Lastly, to control it - go for a Logitech Harmony. You can usually catch great deals on them at Amazon. Just set up a Deal Alert at SlickDeals for Harmony and you'll get an email when they're on sale. I was able to get the Harmony 890 for only $99; if you want higher end, the Harmony One is phenomenal but honestly doesn't offer anything to me that is worth the extra cost. The configuration software is fool-proof and runs on both OS X and Windows. Setting up activities makes it easier to use everything and it just fits well. Plus it's rechargeable.

Here's what things look like when it all comes together (warning, large JPEG). Ignore the whiteboard in the background I've been to lazy to move into the other room. You can mix and match any components, but I found this works really well and I'm satisfied with every part of it.

If you have any questions about any of that, reply back or MeMail me and I'll assist where I can.
posted by cgomez at 7:22 PM on September 9, 2009 [1 favorite]

cgomez above should set you on the right path.

My wife and I just purchased a new home, and I sold all my "bachelor pad" electronics (a lot of dazzle without a lot of substance), and went toward a more sensible approach.

Although my system may be a tad hi-end, the television was something you might consider. I did a ton of research on Plasma vs. LCD and everything from reputable sources said that Plasma is a mature technology but gets a bad rap from it's beginning years (burn-in isn't an issue, power consumption is mostly on par with equivalent LCDs, the picture a more akin to CRTs, better in my opinion).

Here's my opinion on your system:

Panasonic Plasma you can get a 42" for less than $1000
Budget receiver (Denon, or Harman Kardon) around $350-$400
There are L/R/Sub packages available, I'll defer to the hive mind for that
Logitech Harmony universal remote ($250 at the most, depending on how you roll, the Harmonly one should be cheaper now since they introed a replacement)
Used Mac Mini with elGato EyeTV for all your media and DVR playback needs

By the way, please consider that cables (HDMI, DVI, etc) add to your expenses as well. And a good surge protector to protect your investment.

If your intention is to grow, don't skimp on the television and the receiver. And save money and add to your system as the years go on.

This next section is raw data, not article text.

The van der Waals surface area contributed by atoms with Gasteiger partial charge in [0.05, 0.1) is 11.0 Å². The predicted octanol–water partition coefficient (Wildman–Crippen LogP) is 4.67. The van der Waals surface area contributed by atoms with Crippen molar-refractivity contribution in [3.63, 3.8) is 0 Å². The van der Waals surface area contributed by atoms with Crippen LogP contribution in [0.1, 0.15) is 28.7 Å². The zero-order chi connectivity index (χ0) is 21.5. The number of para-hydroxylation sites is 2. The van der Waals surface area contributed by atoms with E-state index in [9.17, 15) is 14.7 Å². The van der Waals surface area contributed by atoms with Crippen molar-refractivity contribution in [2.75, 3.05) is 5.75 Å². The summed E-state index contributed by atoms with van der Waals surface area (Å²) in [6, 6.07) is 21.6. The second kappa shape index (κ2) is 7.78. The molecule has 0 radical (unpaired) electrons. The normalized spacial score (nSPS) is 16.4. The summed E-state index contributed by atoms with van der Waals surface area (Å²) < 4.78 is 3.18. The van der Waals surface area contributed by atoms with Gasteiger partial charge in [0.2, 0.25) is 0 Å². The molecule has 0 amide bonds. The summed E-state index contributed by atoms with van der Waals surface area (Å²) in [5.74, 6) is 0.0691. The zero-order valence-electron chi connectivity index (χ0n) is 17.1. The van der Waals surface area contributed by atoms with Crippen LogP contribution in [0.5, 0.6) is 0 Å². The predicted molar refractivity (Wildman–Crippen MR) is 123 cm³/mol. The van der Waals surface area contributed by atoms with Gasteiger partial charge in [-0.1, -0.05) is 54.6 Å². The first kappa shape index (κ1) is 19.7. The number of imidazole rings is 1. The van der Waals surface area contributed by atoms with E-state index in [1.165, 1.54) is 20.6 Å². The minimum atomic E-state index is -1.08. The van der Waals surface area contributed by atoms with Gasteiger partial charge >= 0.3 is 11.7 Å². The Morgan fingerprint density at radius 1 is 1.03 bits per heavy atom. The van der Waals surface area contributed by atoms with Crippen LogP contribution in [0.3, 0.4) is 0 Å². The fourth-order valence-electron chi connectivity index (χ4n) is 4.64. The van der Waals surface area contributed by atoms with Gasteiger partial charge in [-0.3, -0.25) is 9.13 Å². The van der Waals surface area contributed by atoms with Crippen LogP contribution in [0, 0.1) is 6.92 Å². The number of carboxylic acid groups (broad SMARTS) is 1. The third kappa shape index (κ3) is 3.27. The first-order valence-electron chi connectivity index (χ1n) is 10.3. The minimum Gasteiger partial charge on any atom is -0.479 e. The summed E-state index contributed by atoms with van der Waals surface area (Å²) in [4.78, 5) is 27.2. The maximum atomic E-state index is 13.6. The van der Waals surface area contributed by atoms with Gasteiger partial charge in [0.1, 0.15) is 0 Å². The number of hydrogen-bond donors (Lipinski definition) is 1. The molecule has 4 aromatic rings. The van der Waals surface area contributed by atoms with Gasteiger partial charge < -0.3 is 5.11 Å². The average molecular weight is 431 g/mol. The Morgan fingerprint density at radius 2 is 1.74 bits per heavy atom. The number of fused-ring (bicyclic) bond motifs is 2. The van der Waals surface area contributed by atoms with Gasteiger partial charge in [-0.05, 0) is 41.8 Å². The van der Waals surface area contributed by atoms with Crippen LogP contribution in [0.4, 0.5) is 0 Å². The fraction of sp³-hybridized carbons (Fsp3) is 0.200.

posted by lonemantis at 7:06 AM on September 10, 2009

Response by poster: This has all been good advice. I think the issue I am still struggling with is the choice of HD Tivo + Blu-ray player vs. HTPC. I am still not sure which is the optimal choice in terms of features vs. budget. I may have to ask around on some of those other forums.

It seems to me that the Tivo solution would cost:
$199 Tivo HD (They have an upgrade package for current subscribers)
$299 Lifetime Service
$149 Extra Hard Drive
$250-350 Blu-ray player

Can I build or buy a great HTPC for that same price? Especially since it seems like it was just yesterday when Cablecards were released for PCs.
posted by bove at 8:39 AM on September 10, 2009

Depending on when you're planning to put your setup together, you'll have your decision made for you since the CableCard cards probably won't be released until the first few months of 2010. You can easily build an HTPC for your total price of $900, but I see the HTPC as being more extensible and giving you greater flexibility to grow with need and technology. If you want something that works out of the box that you'll replace individually as price/performance go down, you can go the route that cgomez suggests.

I haven't taken a look at the specific components, but without reading reviews and deal-hunting, you can put the following together

Mini-ITX Case $85
Mini-ITx Motherboard $130
Intel C2D @ 2.8 ghz $115
4 GB RAM $50
Blu-Ray/DVD Player $60
WD 1 TB Hard Drive $95
Extra 1.5 TB HD $130

And buffer for the CableCard tuner.
posted by palionex at 4:07 PM on September 10, 2009

I wouldn't go the HTPC route, it would seem like dedicated devices would work out better. With Windows Media Center, you wouldn't be able to do HD Cable since that's a whole mess of OEM licensing and DRM that you probably wouldn't want to fuss with (plus, you don't get the nifty TiVo Suggestions feature and all that good stuff that comes with TiVo). TiVo HD does a sufficient amount of IPTV as does the Viera with Unbox, and if you ever need something else, you can always just plug in a laptop to the display through HDMI in a pinch.

Cost-wise, the TiVo HD is $199 as you said. An appropriate 1TB drive is about $90 and upgrading is really easy (although it does void the warranty). The Panasonic BD-60 is selling for a mere $170, so you get a total of about $460 before you factor in the TiVo monthly or lifetime sub. If you ever do start seeking out more streaming or internet content, a Mac mini would be a better choice over a Windows 7 HTPC.
posted by cgomez at 9:53 PM on September 10, 2009

Response by poster: Thanks again for all of the helpful advice. I have gone ahead and I have ordered my stuff. Here is the list of what I am getting:

42" Panasonic Viera G10 1080p HDTV
Panasonic BD-60 Blu-ray player
Tivo HD
My DVR Extender (500GB)
Sony HTCT100 Sound Bar w/Subwoofer
Harmony One universal remote

Total Cost $1960

I will probably do one final post once everything is hooked up and working.
posted by bove at 12:15 PM on September 11, 2009

Response by poster: I have been using my system for about a month. I ended up returning the speakers and the remote because I didn't have room for the speaker bar in front of my TV and it couldn't just sit on the TV stand. Without the speakers I didn't need the fancy universal remote. Everything works great and the picture is awesome.
posted by bove at 8:45 PM on October 10, 2009